I’m sure you can guess what occupational asthma is: asthma brought on by or made worse by certain work settings. But could you be at risk?
It’s important to discuss occupational asthma because it is the most common work-related lung disease in developed countries. It is hard to nail down the exact number or percentage of work related asthma cases, but in the US, up to 15% of asthma cases may be job-related.
Occupational asthma is caused by inhaling fumes, gases, dust or other potentially harmful substances while working. Often, symptoms are worse while working and improve when you have time off and start again when you go back to are away.
Individuals with a family history of allergies are more likely to develop occupational asthma, particularly to some substances such as flour, animals and latex. Also, smokers are at a greater risk for developing occupational asthma.
If you work in the petroleum or chemical industries, hydrochloric acid, sulfur dioxide or ammonia can induce occupational asthma. If you are exposed to any of these substances at high concentrations, you may begin wheezing and experiencing other asthma symptoms immediately after exposure.
Allergies play a role in many cases of occupational asthma. This type of asthma generally develops only after months or years of exposure to a work-related substance. Your body’s immune system needs time to develop allergic antibodies or other immune responses to a particular substance.
Some examples of this allergy-induced occupational asthma are workers in the washing powder industry, who may develop an allergy to the enzymes of the bacteria, Bacillus subtilis. Another profession that could be subject to this is bakers. They may develop an allergy and occupational asthma symptoms from exposure to various flours or baking enzymes.
Veterinarians, fishermen and animal handlers in laboratories can develop allergic reactions to animal proteins. Healthcare workers can develop asthma from breathing in powdered proteins from latex gloves or from mixing powdered medications. About 5% of people working with laboratory animals or with powdered natural rubber latex gloves have developed occupational asthma.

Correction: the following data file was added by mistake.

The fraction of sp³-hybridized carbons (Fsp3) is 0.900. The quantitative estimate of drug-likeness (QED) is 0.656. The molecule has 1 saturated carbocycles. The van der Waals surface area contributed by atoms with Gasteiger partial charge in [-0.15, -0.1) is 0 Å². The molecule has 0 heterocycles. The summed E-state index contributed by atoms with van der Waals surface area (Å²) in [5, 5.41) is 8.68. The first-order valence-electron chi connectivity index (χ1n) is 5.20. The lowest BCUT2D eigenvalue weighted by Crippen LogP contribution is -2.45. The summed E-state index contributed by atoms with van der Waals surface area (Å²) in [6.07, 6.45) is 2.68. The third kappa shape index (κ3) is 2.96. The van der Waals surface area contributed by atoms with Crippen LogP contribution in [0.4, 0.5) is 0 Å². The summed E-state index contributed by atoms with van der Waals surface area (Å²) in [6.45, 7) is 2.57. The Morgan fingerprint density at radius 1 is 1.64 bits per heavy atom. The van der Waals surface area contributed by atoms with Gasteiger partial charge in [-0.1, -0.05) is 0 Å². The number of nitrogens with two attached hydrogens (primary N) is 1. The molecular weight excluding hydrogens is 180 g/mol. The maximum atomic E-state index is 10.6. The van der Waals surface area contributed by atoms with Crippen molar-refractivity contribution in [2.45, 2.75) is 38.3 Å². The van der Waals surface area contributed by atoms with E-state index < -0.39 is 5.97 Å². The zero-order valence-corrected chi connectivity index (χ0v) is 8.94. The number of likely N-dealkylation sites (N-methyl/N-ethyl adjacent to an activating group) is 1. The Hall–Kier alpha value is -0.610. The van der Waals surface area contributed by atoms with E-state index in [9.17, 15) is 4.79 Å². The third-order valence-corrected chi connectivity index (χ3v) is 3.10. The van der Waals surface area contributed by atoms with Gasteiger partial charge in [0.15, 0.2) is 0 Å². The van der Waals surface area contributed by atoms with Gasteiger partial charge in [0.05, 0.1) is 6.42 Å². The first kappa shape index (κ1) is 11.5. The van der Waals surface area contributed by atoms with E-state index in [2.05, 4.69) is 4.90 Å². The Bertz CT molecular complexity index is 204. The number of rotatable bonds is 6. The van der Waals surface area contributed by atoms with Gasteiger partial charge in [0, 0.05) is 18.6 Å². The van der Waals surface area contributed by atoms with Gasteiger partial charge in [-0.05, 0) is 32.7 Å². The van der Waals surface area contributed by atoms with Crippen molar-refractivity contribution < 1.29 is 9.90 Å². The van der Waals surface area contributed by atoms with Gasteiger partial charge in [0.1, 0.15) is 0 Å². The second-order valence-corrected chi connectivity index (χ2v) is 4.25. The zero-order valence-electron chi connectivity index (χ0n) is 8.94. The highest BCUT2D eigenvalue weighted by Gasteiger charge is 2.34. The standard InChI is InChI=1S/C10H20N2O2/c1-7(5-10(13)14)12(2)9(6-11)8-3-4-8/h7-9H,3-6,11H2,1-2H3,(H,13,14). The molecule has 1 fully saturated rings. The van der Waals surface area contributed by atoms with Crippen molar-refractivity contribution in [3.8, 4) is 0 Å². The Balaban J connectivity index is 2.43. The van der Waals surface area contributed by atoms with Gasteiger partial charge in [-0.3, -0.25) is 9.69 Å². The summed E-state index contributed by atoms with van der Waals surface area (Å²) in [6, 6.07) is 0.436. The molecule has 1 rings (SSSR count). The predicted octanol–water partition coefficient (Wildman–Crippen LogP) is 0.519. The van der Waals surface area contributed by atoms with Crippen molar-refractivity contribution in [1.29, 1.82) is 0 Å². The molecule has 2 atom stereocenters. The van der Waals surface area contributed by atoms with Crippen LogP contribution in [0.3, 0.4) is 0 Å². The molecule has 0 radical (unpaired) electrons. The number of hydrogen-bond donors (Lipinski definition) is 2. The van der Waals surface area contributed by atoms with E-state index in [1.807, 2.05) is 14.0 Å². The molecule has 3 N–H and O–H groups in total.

Some other professionals who are at risk for occupational asthma are those engaged in spray painting, insulation installation and in manufacturing plastics, rubber and foam. These chemicals can cause occupational asthma in up to 10% of exposed workers.
The length of time you are exposed to a substance before it triggers your asthma varies. It can be months or years before symptoms occur. On the other hand, exposure to a high concentration of irritants can cause asthma within 24 hours.
Those who practice agricultural work are also at risk. Substances in aerosol form can lead to a buildup of histamine or acetylcholine in your lungs, which can casue asthma. Also, insecticides can cause a buildup of acetylcholine, which causes your airway muscles to contract and tighten.
Be aware: many people with persistent asthma symptoms caused by substances at work are incorrectly diagnosed as having bronchitis. If occupational asthma is not correctly diagnosed early, and you aren’t protected or removed from the exposure, it can cause permanent changes to your lungs.
An allergist/immunologist, often referred to as an allergist, is the best qualified physician to determine if your symptoms are allergy or asthma-related. We can properly diagnose the problem and develop a treatment plan to help you feel better and live better.
In some cases, pre-treatment with specific medications can be an option. In other situations, particularly if you are very allergic to a substance in your workplace, you may want to consider a career change.